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Gordon v. Washington

September 28, 1934

GORDON, SECRETARY OF BANKING, ET AL.
v.
WASHINGTON ET AL.; SAME V. O'BRIEN ET AL.



Appeal from the District Court of the United States for the Eastern District of Pennsylvania; George A. Welsh, Judge.

Author: Davis

Before BUFFINGTON, DAVIS, and THOMPSON, Circuit Judges.

DAVIS, Circuit Judge.

This is an appeal from a decree appointing receivers for two mortgage pools of the Chester County Trust Company located at West Chester, Pa. There are two cases here involving identically the same questions of law and practically the same facts. They will, therefore, be disposed of in a single opinion.

On February 14, 1933, the Secretary of Banking of the Commonwealth of Pennsylvania took "possession of the business and property" of the Chester County Trust Company, hereinafter called the Trust Company, in accordance with the provisions of the Act of Pennsylvania of June 15, 1923, P.L. 809, known as the Banking Act of 1923, as amended by Act May 5, 1927, P.L. 762 (7 PS § 1 et seq.) and the Act of May 15, 1933, P.L. 565, known as the Department of Banking Code (71 PS § 733 -- 1 et seq.). On that day he filed a certificate of possession in his office at Harrisburg and on the following day he filed a certified copy of the certificate in the office of the prothonotary of Chester county in accordance with the requirement of the Act of June 15, 1923, which provides in section 22 (7 PS § 22) that: "When the secretary shall have duly taken possession of the business and property of a corporation or person as provided in section twenty-one of this act, he shall forthwith make, under his hand and official seal, a certificate setting forth that he has so taken possession, and shall file such certificate in his office, and cause a certified copy thereof to be filed in the office of the prothonotary, who shall index the same in the judgment index under the name of the corporation or person as defendant and the name of the secretary as plaintiff."

Among the assets of the Trust Company there were two mortgage pools, consisting of groups of mortgages held by the Trust Company as trustee, against which it had issued participation certificates.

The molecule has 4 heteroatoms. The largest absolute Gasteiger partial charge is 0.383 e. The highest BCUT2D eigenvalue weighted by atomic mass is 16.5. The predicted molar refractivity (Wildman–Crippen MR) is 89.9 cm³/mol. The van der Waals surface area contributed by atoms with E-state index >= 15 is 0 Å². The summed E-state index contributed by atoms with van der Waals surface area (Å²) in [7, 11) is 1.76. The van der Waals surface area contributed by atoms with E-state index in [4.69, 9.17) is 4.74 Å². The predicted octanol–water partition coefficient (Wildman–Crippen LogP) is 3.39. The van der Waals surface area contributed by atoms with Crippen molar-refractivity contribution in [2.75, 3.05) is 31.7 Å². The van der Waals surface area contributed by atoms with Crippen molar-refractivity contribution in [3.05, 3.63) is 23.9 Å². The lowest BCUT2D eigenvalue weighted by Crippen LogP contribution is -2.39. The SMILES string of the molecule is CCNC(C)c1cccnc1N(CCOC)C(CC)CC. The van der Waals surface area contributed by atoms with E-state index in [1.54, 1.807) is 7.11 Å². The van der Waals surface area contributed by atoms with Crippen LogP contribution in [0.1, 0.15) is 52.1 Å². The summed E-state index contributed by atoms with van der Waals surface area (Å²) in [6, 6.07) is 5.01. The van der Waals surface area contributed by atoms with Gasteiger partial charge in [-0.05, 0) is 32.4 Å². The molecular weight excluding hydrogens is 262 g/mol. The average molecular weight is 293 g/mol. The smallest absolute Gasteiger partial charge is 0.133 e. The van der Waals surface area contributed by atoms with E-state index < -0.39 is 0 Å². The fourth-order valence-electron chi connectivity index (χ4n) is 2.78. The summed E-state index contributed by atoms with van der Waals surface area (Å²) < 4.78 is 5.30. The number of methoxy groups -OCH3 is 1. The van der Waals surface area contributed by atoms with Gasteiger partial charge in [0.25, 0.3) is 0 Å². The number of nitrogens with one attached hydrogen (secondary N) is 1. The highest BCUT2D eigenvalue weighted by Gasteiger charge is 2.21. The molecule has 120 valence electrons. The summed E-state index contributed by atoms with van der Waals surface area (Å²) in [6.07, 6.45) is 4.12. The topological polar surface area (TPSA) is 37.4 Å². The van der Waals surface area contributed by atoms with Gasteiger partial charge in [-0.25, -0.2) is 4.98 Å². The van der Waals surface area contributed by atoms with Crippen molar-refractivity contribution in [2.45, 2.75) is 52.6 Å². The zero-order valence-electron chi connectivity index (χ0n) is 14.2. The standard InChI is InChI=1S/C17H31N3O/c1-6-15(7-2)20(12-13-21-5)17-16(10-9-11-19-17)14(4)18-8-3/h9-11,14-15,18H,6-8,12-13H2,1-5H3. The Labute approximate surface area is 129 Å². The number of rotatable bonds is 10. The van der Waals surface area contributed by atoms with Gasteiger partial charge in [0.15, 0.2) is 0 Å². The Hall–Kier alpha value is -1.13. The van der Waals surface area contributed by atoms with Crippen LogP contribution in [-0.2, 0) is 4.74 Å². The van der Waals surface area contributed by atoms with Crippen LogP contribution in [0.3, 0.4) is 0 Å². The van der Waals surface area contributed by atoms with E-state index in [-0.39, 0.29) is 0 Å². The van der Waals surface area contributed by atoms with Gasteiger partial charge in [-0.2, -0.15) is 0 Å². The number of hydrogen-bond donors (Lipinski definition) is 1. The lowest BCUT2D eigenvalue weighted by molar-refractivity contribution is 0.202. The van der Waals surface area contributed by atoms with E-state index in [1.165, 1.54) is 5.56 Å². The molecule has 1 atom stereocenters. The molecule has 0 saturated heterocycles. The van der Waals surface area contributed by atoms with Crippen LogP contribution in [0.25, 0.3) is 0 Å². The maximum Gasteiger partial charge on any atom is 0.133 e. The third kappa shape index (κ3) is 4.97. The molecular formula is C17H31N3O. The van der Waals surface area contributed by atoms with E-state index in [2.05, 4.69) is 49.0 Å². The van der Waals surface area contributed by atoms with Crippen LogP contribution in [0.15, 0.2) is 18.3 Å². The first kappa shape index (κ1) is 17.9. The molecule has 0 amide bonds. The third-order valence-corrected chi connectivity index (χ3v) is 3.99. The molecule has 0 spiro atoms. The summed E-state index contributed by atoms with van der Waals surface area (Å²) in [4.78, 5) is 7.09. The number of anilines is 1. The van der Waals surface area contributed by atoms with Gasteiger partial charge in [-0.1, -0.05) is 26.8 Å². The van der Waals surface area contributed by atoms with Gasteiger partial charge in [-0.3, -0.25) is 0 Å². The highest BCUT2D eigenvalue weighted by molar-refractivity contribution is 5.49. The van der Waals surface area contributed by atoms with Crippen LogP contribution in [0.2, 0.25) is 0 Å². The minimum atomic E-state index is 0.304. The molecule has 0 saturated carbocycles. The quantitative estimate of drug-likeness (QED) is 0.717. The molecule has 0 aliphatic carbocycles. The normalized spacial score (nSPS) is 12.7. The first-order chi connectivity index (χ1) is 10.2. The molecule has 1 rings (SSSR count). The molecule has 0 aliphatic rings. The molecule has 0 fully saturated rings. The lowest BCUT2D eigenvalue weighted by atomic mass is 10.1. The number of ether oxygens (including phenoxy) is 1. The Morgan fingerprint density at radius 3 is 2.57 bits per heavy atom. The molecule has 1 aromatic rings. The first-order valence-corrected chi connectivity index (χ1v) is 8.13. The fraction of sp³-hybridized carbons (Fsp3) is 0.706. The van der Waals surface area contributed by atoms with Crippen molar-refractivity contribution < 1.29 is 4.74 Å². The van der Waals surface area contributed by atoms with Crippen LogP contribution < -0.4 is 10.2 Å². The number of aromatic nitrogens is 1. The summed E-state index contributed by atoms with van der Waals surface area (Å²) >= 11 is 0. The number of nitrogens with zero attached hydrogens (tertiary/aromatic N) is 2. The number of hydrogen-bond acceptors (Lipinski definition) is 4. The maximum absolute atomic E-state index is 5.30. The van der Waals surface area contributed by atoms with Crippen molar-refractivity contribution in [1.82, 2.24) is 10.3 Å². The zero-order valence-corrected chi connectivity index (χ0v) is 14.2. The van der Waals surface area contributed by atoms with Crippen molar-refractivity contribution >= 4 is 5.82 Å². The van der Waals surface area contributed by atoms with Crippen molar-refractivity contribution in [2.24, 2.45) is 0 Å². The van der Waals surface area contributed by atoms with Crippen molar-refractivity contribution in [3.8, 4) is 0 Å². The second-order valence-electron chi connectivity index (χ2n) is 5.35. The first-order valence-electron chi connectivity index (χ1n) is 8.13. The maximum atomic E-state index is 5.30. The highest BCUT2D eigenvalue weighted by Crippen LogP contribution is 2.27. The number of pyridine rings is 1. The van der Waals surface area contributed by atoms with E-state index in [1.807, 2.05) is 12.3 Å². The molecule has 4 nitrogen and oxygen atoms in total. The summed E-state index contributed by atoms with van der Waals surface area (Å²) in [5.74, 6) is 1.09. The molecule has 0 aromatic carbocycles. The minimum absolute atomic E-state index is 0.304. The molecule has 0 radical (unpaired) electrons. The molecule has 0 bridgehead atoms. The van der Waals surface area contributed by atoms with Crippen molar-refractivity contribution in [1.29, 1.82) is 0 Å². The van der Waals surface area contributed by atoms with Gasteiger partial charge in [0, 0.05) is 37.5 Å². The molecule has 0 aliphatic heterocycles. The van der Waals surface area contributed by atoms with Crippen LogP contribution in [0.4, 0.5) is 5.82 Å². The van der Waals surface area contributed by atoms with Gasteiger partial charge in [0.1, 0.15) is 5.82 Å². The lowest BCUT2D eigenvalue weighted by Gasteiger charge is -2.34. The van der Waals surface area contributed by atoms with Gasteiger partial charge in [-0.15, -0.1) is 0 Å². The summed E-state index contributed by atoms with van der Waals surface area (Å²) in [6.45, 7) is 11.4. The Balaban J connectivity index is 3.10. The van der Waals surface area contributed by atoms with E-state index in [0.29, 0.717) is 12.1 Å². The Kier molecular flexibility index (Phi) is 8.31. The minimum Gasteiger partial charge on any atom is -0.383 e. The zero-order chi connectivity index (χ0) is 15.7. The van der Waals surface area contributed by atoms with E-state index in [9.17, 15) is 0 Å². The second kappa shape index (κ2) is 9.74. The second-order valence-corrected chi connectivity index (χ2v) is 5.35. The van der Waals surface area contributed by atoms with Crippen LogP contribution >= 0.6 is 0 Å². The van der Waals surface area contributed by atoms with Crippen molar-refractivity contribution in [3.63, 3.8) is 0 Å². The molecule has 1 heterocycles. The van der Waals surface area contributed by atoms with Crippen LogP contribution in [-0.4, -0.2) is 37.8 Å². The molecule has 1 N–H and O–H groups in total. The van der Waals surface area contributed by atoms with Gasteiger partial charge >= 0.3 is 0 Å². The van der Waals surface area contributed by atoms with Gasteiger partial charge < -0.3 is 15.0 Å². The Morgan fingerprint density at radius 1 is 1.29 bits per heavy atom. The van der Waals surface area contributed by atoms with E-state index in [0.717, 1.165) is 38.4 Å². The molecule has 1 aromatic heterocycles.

The secretary held possession of these mortgage pools from February 14 to August 25, 1933, when Laura A. Washington, a citizen of the state of Connecticut, and holder of mortgage certificates, filed a bill in equity in one mortgage pool against the secretary and his deputy as agent in possession of the Trust Company, wherein she alleged that because of the little effort made by the secretary or his deputy to collect interest and to pay bonds and taxes, irreparable damage to her and other holders of certificates would result unless receivers were appointed, and prayed for the appointment of receivers. A similar bill was filed by Mary A. O'Brien, a citizen of New Jersey, in the other mortgage pool.

On October 29, 1933, two receivers were appointed for each mortgage pool. They were authorized to hold and preserve all the assets, to collect the principal and interest, and to make quarterly reports to the court.

The receivers on September 1, 1933, demanded possession from the deputy secretary of banking, but this was refused, and on the following day on petition the court issued a rule to show cause why the deputy receiver and his two subordinates in charge should not be adjudged in contempt for such refusal. These three persons in each pool appeared before the District Court, filed an answer in the contempt proceedings, and moved the court to dismiss the bill and vacate the appointment of receivers. The court refused the motions, but entered orders amending his decrees, and made the receivers "temporary" rather than permanent. Appeals were taken from the decrees, appointing receivers, making them temporary, and refusing the motions to dismiss and vacate.